The Benefits Provided by Urban Natural Protected Areas
Although they are key green belts for maintaining hydrological ecosystem services, they lack a relevant place on the political agenda permanently. Participatory forest restoration considers the development of integral and collective processes.
Given the lack of political and social recognition of the benefits provided by urban natural protected areas, it is necessary to reach agreements and the concurrence of federal, state, and municipal governments with civil society for their adequate management and conservation, considered Gabriela de la Mora, from UNAM's Regional Center for Multidisciplinary Research (CRIM).
In addition to the above and the lack of a culture of care, there are also corruption networks among decision-makers and interest groups associated with the real estate sector, which favor urban growth without planning and speculation in real estate, generating negative impacts related to insecurity, pollution, and increased social and environmental risks.
In the session dedicated to Urban forests and biodiversity in the city: governance and citizen participation, of the Permanent Seminar on Sustainable Cities in the face of Climate Change: interdisciplinary, sustainability and justice, the university professor added: These areas, in the urban context, lack a special status and in them, there is a loss of connection with other ecosystems, as the economic interest of the real estate sector is privileged.
The conservation of urban natural protected areas and the maintenance of the associated ecosystem services do not occupy a relevant place in the political agenda permanently; their inclusion is due to social pressure when it comes to green belts, key to maintaining hydrological ecosystem services and contain urban sprawl. In the last 25 years, the policy of protected areas has been considered the backbone of Mexico's ecosystem and biodiversity preservation strategy. However, these areas operate with fewer and fewer human and financial resources.
It is necessary to understand their importance and that they awaken collective action in cities. Those who collaborate directly in these spaces are trying to contribute to protecting these landscapes, which have become isolated and could lose certain ecological characteristics, such as their biodiversity, by remaining as "patches" within the metropolis.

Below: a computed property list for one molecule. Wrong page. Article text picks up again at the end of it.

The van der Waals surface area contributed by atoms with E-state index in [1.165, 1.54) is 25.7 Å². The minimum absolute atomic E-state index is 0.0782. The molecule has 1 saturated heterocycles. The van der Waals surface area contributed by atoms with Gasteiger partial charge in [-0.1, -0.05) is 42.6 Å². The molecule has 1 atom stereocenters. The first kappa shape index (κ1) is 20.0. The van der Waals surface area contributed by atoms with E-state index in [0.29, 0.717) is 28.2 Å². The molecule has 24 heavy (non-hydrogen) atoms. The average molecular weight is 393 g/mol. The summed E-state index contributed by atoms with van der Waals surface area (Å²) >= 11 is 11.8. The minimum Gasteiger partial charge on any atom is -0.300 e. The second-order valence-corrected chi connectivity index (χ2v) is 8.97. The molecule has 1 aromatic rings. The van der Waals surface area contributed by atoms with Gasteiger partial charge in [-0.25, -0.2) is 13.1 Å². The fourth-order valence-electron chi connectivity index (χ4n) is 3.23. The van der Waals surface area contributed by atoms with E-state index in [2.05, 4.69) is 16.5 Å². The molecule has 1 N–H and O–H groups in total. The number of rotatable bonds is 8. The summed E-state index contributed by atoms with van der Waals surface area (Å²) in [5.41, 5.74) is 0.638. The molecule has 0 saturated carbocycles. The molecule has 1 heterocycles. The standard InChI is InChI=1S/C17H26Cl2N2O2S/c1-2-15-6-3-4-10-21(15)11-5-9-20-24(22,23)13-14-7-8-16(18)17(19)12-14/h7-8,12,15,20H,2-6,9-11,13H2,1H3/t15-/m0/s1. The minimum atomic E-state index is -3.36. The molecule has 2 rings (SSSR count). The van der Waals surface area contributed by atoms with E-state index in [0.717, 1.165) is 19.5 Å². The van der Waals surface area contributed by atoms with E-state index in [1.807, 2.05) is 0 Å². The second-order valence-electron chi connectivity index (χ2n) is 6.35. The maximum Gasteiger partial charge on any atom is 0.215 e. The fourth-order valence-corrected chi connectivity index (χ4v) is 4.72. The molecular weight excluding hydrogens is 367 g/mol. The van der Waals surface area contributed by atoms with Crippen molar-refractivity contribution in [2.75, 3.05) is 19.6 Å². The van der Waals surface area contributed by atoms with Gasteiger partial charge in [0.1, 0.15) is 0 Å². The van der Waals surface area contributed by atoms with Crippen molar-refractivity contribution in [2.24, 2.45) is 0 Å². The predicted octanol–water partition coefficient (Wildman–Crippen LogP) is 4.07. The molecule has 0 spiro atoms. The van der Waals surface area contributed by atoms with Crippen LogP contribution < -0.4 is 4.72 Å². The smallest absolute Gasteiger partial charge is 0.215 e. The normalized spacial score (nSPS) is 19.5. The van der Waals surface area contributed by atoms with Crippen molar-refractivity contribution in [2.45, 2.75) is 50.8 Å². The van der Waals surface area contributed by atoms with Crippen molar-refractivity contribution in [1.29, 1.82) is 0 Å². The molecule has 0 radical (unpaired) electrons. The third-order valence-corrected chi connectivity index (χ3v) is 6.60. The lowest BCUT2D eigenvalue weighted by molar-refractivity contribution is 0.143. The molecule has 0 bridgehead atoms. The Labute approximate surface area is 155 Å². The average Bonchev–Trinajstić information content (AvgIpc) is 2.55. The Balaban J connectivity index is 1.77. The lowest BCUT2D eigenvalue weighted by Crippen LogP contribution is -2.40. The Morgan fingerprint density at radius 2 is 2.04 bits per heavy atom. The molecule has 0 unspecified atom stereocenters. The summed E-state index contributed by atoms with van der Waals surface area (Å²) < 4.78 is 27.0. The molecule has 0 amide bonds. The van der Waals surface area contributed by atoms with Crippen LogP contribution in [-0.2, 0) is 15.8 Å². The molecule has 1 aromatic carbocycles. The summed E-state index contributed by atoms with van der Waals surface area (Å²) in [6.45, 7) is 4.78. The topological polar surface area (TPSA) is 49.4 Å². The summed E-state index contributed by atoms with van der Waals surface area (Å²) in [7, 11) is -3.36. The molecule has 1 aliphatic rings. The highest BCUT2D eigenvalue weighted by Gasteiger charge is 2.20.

Environmental issues in two Mexican cities
The World Health Organization has established that it is necessary to have nine square meters of green spaces per inhabitant and that these should be 15 minutes away from the area we live in; in Mexico "we do not have that privilege". Referring to the cases of the cities of Monterrey and Guadalajara, she pointed out that there are only 3.91 and 3.5 square meters, respectively.
The former has 13 protected natural areas -two federal, 10-state, and one private- located within the city or in its surrounding areas, including the Cumbres de Monterrey National Park. The second has seven (one federal, one state, and five municipal). The latter are the most fragile; some lack management programs, budgets, and personnel.
Mentioning exploratory research in both localities (conducted from 2012 to 2015), where strategic social actors were interviewed such as officials from different government orders, activists, and academic and private sectors, among others, she referred that an attempt was made to address the problems when there are natural protected areas inserted in an urban context.
Among the ecological consequences is the change in land use due to urbanization and urban sprawl; in addition, irregular settlements generate fires, habitat fragmentation, and an increase in invasive species. Reduced contact with nature influences the unwillingness to participate in environmental care. It is essential to inform society about the consequences of the degradation of these environments for the sustainability of cities, human life, and ecosystems.
The role of intersectionality in participatory forest restoration
Meanwhile, Jorge Gastón Gutiérrez Rosete Hernández, from the University of Guadalajara, referred to the work carried out in this educational institution through the application of the methodology known as participatory forest restoration. Its purpose is to train forestry promoters to restore spaces and "organize ourselves collectively". It also generates and applies guidelines for the planning and implementation of socio-organizational processes and integral forest renewal.
The participatory restoration methodology foresees the development of integral, collective processes, encouraging the collaboration of the people, and the autonomy of organizations, groups, and networks, through intersectionality; that is, involving environmental, community and neighborhood groups, business volunteers, the academic sector and public agencies and organizations of the State or decentralized agencies.
The idea is not to plant trees and forget about them but to carry out medium and long-term projects to try to ensure that they succeed. The intention is to work in areas with a wooded vocation in urban environments, such as in La Hondonada, the forest of La Primavera, in Guadalajara. "We do not intend to generate parks or gardens, small squares or medians, but forest in its most complex sense," concluded Jorge Gastón Gutiérrez.